By Joanna Pulido
Gracefully riding through the bike lanes of Richmond, Josue Hernandez gets to his destinations with speed and ease. At 23, he has the energy and athleticism to bike everyday, but is calm and soft-spoken, with a mix of confidence and down to earth personality.
Hernandez is a North Richmond resident working to beautify, teach and improve his community. And now, with a recently awarded Neighborhood Public Art Mini Grant, he is taking on the challenge of capturing the life stories of 60 Richmond cyclists.
Born near San Diego in Chula Vista, CA, Hernandez lived in Los Angeles and Oakland before his family moved to North Richmond in 2005. Despite the difficulty of having to start over in a new city, Hernandez quickly made friends in Richmond — but life wasn’t always easy.
During his teenage years he struggled with academics at Richmond High School, and was transferred to Gompers continuation school.
“Because of moving I needed to adapt to a new place, new people, new school, which made it harder,” he said. “I had a negative attitude about the whole thing like, ‘Why am I even here? I don’t really care.’”
Uncertain about his future goals, Hernandez dropped out of school and took a job in a fast food chain restaurant.
After almost a year of that lifestyle, Hernandez realized he wanted to get back to school, and joined the Literacy for Every Adult Project a night General Educational Development program, and successfully earned his degree.
“I didn’t want to be working dead in job,” Hernandez said. “Some of my co-workers had goals of finishing school and I wanted something like that too. LEAP opened up new opportunity for meeting people and with my writing and reading.”
While at LEAP, he also worked as a busser, waiter and host at restaurants on Pier 39 in San Francisco to help support his family.
After getting his GED Hernandez’ life changed as he pursued what he loved and cared about; photography and biking.
His passion for biking was sparked when he was 17, after purchasing his first bike, which he describes as one that needed some work.
“It was a way for transportation and it was cheap, like 50 bucks. I bought it but they didn’t tell me that there were issues with the bike,” he said. “So I watched Youtube videos and learned how to fix the bike. It wasn’t that hard.”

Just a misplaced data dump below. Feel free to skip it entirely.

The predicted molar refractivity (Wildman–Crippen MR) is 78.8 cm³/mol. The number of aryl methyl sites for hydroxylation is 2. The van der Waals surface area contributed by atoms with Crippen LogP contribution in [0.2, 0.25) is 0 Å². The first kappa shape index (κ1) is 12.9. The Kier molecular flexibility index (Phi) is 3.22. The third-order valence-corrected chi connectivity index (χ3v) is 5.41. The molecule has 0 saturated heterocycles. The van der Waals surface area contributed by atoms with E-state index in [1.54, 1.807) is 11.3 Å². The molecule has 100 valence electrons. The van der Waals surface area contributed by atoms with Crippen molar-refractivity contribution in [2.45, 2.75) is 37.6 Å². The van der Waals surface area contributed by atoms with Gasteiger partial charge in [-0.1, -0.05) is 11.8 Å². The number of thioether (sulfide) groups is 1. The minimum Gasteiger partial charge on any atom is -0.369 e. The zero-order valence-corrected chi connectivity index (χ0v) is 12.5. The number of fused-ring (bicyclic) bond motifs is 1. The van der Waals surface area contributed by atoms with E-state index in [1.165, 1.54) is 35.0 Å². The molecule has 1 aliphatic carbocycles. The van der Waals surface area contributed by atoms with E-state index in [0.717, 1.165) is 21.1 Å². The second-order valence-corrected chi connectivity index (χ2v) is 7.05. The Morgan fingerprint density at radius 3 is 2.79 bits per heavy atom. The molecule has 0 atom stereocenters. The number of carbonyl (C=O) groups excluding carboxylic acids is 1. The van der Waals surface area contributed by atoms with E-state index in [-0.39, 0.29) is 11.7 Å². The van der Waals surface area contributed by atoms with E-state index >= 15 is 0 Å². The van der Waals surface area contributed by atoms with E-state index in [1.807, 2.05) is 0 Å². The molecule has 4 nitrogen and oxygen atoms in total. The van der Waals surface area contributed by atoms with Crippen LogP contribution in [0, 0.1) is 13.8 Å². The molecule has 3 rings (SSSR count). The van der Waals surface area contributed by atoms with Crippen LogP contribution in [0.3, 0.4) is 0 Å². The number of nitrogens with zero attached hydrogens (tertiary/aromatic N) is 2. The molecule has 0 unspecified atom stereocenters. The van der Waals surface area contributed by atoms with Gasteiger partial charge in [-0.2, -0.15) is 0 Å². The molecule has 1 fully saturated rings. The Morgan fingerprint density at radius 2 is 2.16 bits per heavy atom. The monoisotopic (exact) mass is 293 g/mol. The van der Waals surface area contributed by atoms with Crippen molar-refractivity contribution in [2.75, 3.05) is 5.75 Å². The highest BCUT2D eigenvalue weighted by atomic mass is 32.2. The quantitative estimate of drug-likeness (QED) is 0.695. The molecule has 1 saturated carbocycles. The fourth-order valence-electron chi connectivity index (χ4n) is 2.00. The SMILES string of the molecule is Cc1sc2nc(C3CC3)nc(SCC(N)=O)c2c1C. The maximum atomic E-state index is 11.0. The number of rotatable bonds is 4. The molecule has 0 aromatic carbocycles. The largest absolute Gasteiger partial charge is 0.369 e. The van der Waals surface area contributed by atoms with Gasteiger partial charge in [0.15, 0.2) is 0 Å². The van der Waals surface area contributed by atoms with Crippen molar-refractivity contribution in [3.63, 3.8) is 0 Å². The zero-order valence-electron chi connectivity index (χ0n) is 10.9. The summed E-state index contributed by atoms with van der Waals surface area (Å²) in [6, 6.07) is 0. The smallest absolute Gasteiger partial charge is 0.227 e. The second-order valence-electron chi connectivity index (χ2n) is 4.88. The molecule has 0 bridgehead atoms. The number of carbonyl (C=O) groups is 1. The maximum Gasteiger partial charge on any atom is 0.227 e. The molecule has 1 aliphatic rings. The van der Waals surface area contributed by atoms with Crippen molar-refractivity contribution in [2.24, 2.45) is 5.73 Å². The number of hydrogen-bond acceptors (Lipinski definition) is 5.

In 2012, Hernandez became the first youth leader for Rich City Rides, a cycling organization in Richmond that is building a bike culture, community riding skills and is also promoting healthy living and expanding the local economy.
Hernandez excelled at Rich City Rides’ program activities and was selected out of 20 youth to attend the United Bicycle Institute in Portland for bicycle mechanic certification and shop operation.
As an active employee of Rich City Rides, Hernandez’ hard work, personality and generous actions play a strong role in the shop, where he works part time as a sales associate and bicycle mechanic.
In this role, Hernandez paints and customizes bikes, sells merchandise, fixes bikes, has lead two bike parties and helps with Friday workshops. He also leads weekly rides to the Bay Bridge.
Executive Director of Rich City Rides Najari Smith, is a mentor and friend to Hernandez, helping him become more involved with the community. Through Smith, Hernandez was introduced to Urban Tilth, a non-profit organization in Richmond that helps build sustainable gardens and educates the public on health and just food systems.
Hernandez is now on staff with Urban Tilth and is working on the newest farm-building project in North Richmond. He is receiving training in urban agriculture, community organizing and leadership skills. And, he uses his talent for photography to document the work of Urban Tilth and Rich City Rides.
In addition to all of this, Hernandez plans to begin working on a project he for which he was awarded a Neighborhood Public Art Mini Grant in March. He says this is his first grant, and to win it he required learning how to write a competitive application, present his idea clearly and create a budget.
The project is a photo documentary in Richmond of cyclists interviewed in different locations. It will depict where they ride, how they ride and why they ride.
The project’s three set goals are to show that Richmond has a strong bicycle community, to showcase a form of alternative active healthy transportation and to document the expanding bike culture and how it impacts the city.
Moreover, Hernandez hopes to share his photography and promote healthy living at the same time. He dreams of opening his own bike shop in Richmond one day, where he sees himself continuing the work of customizing bikes and sharing his photography.
“I’m excited about this project,” Hernandez said. “I think it will show that Richmond’s bike culture is already here and it will also make it stronger.”